Definition of biological specie:
Taxonomists classify organisms according to their similarities and differences. The fundamental unit of classification is the species. Unfortunately, it is difficult to define species. According to a biological definition, a species is a group of populations in which genes are actually, or potentially, exchanged through interbreeding.
This definition has certain problems.
- Taxonomists often work with. morphological characteristics. The morphological and ecological information provide reproductive criterions.
- Some organisms do not reproduce sexually. Therefore, other criteria are applied in these cases.
- There are also problems of fossil material. Paleontologists describe species of extinct organisms. But they cannot test their reproductive criterion.
- Populations of similar organisms are isolated from each other. Therefore,
gene exchange is geographically impossible. The biologists can transplant individuals to test a reproductive criterion. Mating may take place in transplanted individuals. But it does not prove that mating can also occur in natural setting.
The biologists are trying to understand the problems associated with the biological definition. The taxonomists use morphological, physiological, mbryological, behavioral, molecular, and ecological criteria for describing species. They realized that all of these have a genetic basis.
rhe formation of new species is called ,speciation. The subpopulations are prevented from breeding. This is called reproductive isolation Natural selection Ind genetic drift act on reproductively isolated populations. Therefore, the revolution takes a different course in these subpopulations.
Reproductive isolation can occur in different ways.
Premating isolation: It prevents mating to take place. For example:
The speciation occurs when sub populations become geographically isolated from one another is called allopatric speciation. For example, a mountain range or river permanently separate members of a population. A aptations for different environments or neutral selection take place in these s parate populations. The members of this population cannot reproduce successfully with each other. Many biologists believe that allopatric speciation is the most common kind of speciation.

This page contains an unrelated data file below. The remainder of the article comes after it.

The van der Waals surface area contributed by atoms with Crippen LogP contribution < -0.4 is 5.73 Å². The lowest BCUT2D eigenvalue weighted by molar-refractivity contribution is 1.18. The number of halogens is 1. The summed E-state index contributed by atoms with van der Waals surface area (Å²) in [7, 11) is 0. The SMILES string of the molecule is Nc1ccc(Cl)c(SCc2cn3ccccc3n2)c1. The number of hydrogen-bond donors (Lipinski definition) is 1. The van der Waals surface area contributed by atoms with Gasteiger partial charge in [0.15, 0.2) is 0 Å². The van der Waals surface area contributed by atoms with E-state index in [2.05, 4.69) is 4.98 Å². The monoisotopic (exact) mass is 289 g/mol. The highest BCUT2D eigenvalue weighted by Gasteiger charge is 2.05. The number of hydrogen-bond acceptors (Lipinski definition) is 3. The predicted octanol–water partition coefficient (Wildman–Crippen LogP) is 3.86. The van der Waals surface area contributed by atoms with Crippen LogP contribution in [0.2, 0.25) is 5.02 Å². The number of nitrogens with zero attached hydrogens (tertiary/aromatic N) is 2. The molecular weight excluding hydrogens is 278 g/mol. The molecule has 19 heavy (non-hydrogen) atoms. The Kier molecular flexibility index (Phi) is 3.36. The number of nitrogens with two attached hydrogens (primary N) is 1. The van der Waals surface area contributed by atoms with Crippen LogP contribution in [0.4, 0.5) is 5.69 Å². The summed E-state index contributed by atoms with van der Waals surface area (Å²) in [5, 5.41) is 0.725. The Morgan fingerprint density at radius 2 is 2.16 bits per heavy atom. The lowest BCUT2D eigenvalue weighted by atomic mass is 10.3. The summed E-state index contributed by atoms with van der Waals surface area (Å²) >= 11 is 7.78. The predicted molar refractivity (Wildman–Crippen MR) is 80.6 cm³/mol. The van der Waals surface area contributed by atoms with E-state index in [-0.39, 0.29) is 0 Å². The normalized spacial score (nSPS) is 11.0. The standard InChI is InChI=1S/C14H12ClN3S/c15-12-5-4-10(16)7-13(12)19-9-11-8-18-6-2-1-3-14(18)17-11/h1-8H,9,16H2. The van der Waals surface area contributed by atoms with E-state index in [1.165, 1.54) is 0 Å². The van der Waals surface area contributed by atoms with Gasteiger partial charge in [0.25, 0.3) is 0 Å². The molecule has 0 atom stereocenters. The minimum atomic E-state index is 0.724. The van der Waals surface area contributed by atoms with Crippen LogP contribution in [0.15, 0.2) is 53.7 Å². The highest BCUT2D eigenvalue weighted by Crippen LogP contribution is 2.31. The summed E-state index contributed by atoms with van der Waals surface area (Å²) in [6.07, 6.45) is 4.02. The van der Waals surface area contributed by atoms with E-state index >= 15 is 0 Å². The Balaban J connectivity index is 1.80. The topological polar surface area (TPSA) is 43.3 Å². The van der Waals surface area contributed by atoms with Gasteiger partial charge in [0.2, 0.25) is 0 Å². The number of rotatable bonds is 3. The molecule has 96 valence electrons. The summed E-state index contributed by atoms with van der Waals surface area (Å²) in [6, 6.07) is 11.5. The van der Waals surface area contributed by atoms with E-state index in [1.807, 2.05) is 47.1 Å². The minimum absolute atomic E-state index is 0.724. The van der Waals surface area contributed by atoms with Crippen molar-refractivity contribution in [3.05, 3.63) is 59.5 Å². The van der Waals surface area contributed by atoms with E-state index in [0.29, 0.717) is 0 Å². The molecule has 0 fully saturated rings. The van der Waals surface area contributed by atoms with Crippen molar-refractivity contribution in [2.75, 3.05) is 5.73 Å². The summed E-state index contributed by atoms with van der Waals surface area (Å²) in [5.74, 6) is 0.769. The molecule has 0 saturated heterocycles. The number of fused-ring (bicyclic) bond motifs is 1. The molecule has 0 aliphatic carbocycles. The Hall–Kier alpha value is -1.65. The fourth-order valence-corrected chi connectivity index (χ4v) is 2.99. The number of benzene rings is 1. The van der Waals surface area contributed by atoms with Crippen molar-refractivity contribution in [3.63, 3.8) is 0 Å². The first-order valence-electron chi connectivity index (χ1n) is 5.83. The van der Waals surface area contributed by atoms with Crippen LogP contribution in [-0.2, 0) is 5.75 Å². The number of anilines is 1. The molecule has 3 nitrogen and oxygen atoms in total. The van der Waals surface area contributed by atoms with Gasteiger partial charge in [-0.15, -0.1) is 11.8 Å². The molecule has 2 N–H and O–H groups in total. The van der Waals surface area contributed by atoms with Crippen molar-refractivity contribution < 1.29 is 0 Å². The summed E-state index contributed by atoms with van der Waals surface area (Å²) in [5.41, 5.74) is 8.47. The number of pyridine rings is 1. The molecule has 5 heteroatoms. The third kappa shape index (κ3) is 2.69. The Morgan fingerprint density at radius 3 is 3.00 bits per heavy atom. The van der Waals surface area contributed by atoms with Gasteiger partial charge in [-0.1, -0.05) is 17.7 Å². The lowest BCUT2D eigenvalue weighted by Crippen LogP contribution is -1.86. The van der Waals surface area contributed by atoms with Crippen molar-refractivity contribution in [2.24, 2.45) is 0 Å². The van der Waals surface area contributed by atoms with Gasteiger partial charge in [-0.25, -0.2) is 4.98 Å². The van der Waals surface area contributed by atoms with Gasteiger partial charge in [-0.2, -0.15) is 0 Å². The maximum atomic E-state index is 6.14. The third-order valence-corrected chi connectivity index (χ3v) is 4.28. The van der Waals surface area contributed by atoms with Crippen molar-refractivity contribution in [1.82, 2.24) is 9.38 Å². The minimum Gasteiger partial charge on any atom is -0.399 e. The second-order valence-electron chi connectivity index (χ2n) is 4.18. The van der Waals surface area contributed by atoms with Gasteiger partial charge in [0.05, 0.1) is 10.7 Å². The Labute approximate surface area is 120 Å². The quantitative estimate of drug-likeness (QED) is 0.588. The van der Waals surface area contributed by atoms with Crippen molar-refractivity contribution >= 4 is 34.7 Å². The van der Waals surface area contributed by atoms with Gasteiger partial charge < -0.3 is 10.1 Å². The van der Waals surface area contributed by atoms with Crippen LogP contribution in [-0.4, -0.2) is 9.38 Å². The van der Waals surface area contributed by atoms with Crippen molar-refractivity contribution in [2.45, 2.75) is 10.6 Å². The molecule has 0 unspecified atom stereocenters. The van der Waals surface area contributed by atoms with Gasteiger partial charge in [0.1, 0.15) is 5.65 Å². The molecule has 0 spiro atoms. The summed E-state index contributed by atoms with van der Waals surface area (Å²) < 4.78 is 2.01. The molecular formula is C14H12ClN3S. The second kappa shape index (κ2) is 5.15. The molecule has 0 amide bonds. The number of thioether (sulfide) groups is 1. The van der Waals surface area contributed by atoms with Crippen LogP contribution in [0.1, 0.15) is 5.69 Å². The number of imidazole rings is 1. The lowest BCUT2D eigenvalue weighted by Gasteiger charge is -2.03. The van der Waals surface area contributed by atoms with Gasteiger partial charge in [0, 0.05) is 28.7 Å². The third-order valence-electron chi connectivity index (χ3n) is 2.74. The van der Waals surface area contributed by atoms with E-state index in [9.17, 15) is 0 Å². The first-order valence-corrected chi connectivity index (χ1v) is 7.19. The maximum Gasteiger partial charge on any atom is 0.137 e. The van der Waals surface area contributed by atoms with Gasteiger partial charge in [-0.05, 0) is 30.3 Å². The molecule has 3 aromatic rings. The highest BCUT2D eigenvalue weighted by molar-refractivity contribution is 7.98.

Allopatric speciation in Darwinian finches
The Darwinian finches on the Galapagos Islands are example of allopatric speciation and adaptive radiation. A number of new forms diverge from an ancestral form during adaptive radiation. These adaptations occur in response to the opening of major new habitats.
Fourteen species of finches evolved from the original finches in the Galapagos Islands. Ancestral finches emigrated from the mainland. They were distributed among a few of the islands of the Galapagos. Their populations became isolated o various islands overtime. The original population displayed some genetic on variation. More variation arises in these ancestral populations. The original finches were seed eaten. They arrived in islands of Galapagos. They filled their habitat rapidly. Variations occur within original finch population. So some birds started exploiting new islands and habitats. Mutation changed the genetic composition of the isolated finch populations. It introduced further variations. Natural selection favored some variations. These variations promoted successful reproduction.
The combined forces of isolation, mutation, and natural selection developed m my adaptations in these finches. These adaptations allowed the finches to diverge into a_number of species. These species have specialized feeding habits. Si of the 14 species of finches have beaks specialized for crushing of seeds of different sizes. Others finches feed on flowers of the prickly cactus. Some other feed on forests on insects and fruit.
The speciation occurs in small local population called demes is called parapatric speciation. Deme is a small and local population. For example, all of the frogs in a particular pond or all of the sea urchins in a particular tide pool make up a deme. Individuals of on deme are more likely to breed with one another than with other individuals in the larger population. They experience the same environment. So they face similar selection pressures. The individuals developmental stages, or gametes can move among the demes of a population Therefore, the demes are not completely isolated from each other. But these demes face relative isolation. Its members experience different selection pressures than u•her members of the population. So speciation can occur in them. Most evolutic lists theoretically agree that parapatric speciation is possible. But no certain cast.3 are known. Therefore, parapatric speciation has less importance in the evolution of animal .groups than allopatric speciation.
SYMPATRIC SPECIATION (Or. sym, together)
Speciation that occurs in populations that have overlapping ranges is called sympatric speciation. The sympatric organism may be reproductively isolated from one another.Many plant species develop multiple sets of chromosomes. These plant: can produce viable forms. It can produce sympatric species among groups in the same habitat. Sympatric speciation in animals is uncommon. It has been found in two species of bats and several species of insects and fish.
Fig: Allopatric speciation